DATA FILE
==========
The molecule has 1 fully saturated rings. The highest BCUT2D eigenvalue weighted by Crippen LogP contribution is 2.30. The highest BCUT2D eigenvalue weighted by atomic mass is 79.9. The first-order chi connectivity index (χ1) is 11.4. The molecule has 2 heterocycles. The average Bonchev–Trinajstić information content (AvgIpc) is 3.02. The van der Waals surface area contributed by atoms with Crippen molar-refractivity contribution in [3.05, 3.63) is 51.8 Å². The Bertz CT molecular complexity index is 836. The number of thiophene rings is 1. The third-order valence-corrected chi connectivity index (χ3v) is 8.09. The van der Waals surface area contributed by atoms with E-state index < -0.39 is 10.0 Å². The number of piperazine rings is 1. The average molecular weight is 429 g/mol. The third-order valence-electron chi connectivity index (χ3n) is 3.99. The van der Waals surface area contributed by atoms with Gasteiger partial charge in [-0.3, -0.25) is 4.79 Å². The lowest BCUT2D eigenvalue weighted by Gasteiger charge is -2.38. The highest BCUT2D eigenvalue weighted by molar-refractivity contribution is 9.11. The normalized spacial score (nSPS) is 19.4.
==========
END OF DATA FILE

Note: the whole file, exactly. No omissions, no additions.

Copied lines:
The molecule has 1 fully saturated rings. The highest BCUT2D eigenvalue weighted by Crippen LogP contribution is 2.30. The highest BCUT2D eigenvalue weighted by atomic mass is 79.9. The first-order chi connectivity index (χ1) is 11.4. The molecule has 2 heterocycles. The average Bonchev–Trinajstić information content (AvgIpc) is 3.02. The van der Waals surface area contributed by atoms with Crippen molar-refractivity contribution in [3.05, 3.63) is 51.8 Å². The Bertz CT molecular complexity index is 836. The number of thiophene rings is 1. The third-order valence-corrected chi connectivity index (χ3v) is 8.09. The van der Waals surface area contributed by atoms with E-state index < -0.39 is 10.0 Å². The number of piperazine rings is 1. The average molecular weight is 429 g/mol. The third-order valence-electron chi connectivity index (χ3n) is 3.99. The van der Waals surface area contributed by atoms with Gasteiger partial charge in [-0.3, -0.25) is 4.79 Å². The lowest BCUT2D eigenvalue weighted by Gasteiger charge is -2.38. The highest BCUT2D eigenvalue weighted by molar-refractivity contribution is 9.11. The normalized spacial score (nSPS) is 19.4.